Cleaning the Exterior of your Riding HelmetHelmets aren’t difficult to care for. Schooling helmet usually have shells of smooth plastic that dust can be wiped with a damp cloth or a microfiber cloth. It’s important not to use any solvents on your helmet that could break down any of the materials or glues. If you don’t like the way your helmet looks, try a stretchy helmet cover to add some color and style. When the shine has gone from your helmet, it could mean the material is breaking down and it’s time for a new helmet. Most manufacturers recommend replacing helmets about every five years.
A velvet or velveteen helmet may need cleaning if it becomes dusty or wet. Brush up the pile on velvet with a very soft brush once the helmet is dry. Use the soft brush on your vacuum cleaner to pull dust out of velvet. Clean stains with a damp cloth, dabbing lightly so you don’t pull the fabric too much. If you use your velvet riding helmet every day, consider using a helmet cover to keep it clean.
Some manufacturers recommend washing your helmet inside and out, with mild soap and water. Read the instructions that come with your helmet.
Cleaning the Interior of Your HelmetWe once accidentally left my daughter’s riding helmet in the tack box after a horse show. It had been a really hot day and the helmet had been put away damp. After a few days of ‘fermenting’ the helmet was unfit to wear. It smelled terrible. If your helmet has suffered a similar fate it is possible to deodorize it. First we tried spraying household deodorizing. The result was a stinky helmet/antiseptic scent. We found that letting it dry out in the fresh air, and then leaving a bag of deodorizing rock called zeolite sitting in it for a few days did the trick. Leaving deodorizing rock, which you can probably find at a nearby hardware store, or baking soda in your helmet carrier can help maintain the fresh smell.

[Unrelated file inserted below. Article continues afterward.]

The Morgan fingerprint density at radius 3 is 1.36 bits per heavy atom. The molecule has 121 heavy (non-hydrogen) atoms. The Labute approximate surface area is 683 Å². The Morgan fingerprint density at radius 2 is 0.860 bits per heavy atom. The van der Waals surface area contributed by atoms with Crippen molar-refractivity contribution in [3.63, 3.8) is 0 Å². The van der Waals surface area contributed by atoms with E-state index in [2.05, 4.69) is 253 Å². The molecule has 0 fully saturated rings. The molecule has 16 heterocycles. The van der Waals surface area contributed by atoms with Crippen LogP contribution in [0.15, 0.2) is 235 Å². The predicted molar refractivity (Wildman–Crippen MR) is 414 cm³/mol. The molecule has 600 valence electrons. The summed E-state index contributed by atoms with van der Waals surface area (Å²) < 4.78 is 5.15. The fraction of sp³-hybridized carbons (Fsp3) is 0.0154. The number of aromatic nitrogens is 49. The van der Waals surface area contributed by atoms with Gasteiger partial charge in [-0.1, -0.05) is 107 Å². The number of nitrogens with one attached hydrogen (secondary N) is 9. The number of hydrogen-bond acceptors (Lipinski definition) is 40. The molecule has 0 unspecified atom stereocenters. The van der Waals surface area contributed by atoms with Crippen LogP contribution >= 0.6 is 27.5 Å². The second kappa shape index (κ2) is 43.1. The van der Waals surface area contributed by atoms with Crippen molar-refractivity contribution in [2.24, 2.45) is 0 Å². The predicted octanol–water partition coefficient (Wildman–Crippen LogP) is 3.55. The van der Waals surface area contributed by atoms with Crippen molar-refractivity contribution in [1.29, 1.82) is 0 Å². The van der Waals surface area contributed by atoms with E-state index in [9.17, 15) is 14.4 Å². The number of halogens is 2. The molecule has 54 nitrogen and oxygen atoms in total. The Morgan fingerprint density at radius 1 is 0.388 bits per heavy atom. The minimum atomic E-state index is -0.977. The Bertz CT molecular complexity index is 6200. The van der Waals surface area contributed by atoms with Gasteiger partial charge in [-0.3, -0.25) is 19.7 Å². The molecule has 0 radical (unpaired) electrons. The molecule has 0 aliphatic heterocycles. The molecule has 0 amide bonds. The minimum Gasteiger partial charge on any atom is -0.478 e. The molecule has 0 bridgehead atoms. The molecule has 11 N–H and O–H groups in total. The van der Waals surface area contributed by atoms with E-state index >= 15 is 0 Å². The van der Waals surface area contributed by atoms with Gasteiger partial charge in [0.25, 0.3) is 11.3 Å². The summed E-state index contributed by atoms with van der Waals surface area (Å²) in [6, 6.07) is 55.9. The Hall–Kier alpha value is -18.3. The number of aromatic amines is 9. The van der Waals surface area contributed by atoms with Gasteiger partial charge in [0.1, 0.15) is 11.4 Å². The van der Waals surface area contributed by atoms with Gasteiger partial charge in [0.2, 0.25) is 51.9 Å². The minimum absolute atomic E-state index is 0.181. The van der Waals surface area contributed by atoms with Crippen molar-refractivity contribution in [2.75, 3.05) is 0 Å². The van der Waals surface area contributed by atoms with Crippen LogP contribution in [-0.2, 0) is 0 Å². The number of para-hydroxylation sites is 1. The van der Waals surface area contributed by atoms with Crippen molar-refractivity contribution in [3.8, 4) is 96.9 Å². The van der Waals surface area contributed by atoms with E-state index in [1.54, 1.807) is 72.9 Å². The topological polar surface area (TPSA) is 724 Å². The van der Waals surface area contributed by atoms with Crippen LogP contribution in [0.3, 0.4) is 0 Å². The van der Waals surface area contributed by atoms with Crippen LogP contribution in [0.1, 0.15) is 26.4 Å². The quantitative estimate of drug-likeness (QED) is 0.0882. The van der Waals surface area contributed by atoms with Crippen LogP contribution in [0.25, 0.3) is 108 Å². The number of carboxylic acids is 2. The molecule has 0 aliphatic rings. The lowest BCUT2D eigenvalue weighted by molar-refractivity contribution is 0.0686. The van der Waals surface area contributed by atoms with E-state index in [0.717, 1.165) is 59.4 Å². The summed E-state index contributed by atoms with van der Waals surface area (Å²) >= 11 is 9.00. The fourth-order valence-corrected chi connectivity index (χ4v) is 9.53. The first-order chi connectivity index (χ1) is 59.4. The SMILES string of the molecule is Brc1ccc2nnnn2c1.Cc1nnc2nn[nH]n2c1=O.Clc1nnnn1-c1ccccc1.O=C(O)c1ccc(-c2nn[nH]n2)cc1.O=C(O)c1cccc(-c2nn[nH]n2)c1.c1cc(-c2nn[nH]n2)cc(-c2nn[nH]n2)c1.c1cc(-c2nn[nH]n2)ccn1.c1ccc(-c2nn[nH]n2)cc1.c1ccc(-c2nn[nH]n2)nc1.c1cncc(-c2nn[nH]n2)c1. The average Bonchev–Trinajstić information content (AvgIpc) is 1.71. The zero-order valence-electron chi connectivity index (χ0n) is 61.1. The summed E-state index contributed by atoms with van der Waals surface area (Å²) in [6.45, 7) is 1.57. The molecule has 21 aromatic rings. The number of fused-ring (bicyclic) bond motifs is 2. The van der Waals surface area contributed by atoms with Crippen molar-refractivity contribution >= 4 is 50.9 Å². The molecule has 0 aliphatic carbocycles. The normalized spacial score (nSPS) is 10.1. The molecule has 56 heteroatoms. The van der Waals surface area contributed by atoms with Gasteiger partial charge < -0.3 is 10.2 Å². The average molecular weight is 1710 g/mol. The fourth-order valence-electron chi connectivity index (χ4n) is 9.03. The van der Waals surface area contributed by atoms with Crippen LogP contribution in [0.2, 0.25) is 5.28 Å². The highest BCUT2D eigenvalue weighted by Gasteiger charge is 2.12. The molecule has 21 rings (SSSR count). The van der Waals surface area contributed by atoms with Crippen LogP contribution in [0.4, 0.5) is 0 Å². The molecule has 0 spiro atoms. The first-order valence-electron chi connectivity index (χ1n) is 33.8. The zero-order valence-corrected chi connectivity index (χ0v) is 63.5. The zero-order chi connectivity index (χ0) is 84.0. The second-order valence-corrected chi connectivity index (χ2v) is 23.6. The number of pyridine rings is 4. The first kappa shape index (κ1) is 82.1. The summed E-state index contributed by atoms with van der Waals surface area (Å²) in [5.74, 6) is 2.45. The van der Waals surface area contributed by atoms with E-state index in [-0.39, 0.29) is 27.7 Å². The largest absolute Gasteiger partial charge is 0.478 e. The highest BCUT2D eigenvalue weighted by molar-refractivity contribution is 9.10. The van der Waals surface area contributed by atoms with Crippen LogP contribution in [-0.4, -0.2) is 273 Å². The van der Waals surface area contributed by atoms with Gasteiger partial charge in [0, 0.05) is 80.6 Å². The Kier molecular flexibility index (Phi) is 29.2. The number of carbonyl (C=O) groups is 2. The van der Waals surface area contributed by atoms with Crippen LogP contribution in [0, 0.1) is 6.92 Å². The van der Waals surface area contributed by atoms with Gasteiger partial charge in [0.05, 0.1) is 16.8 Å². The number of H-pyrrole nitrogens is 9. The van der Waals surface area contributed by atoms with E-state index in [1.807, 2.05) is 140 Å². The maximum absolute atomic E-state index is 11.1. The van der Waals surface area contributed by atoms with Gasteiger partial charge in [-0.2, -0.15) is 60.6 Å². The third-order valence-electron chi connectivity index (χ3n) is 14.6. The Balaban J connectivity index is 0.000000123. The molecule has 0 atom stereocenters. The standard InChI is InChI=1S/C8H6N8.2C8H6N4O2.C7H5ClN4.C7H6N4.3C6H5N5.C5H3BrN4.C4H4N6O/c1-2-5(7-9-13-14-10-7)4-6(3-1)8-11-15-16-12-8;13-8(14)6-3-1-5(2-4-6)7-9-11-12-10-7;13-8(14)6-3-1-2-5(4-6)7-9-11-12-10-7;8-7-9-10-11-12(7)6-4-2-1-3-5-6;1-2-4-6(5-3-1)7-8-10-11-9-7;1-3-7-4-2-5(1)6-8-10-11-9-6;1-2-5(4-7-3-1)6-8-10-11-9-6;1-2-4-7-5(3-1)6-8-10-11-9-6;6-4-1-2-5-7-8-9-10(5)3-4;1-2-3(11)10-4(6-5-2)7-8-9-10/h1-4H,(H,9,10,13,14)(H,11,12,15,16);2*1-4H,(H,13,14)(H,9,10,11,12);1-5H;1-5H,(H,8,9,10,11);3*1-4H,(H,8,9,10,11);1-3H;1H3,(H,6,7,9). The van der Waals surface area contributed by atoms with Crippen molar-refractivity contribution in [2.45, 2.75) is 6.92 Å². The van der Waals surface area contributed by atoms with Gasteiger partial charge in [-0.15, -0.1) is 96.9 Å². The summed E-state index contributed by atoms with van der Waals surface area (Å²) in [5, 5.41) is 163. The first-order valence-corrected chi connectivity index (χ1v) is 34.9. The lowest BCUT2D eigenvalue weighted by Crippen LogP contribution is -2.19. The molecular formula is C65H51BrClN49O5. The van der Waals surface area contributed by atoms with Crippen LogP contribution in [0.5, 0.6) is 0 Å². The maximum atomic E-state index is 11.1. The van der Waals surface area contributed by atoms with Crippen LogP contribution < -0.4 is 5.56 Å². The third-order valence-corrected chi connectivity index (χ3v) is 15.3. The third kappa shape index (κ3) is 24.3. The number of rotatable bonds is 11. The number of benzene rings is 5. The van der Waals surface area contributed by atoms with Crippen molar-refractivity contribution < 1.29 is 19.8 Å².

You can purchase helmet deodorizer. I have not tried this, but friends who have feel they are effective with regular use. Another way to avoid dirty liners is to use products like ‘Barn Beanies’ , Sticky Wick-Its liners or Cool Medic Liners , or other similar helmet liners.
There are lots of pages on the internet suggesting that a good way to clean your helmet is to run it through a dishwasher cycle. I would not recommend this. Many manufacturers recommend that you can wash your helmet with mild soap and water. But helmets were not made to hold up to large amounts of harsh soap and hot water rinsing through for any length of time. Your helmet is largely made of foams, plastics and fabrics held together with adhesives. You don’t want to do anything that might weaken any of those materials. Likewise, don’t leave your helmet sitting in the direct sunlight, like car windshields or others places where it might be exposed to extreme heat.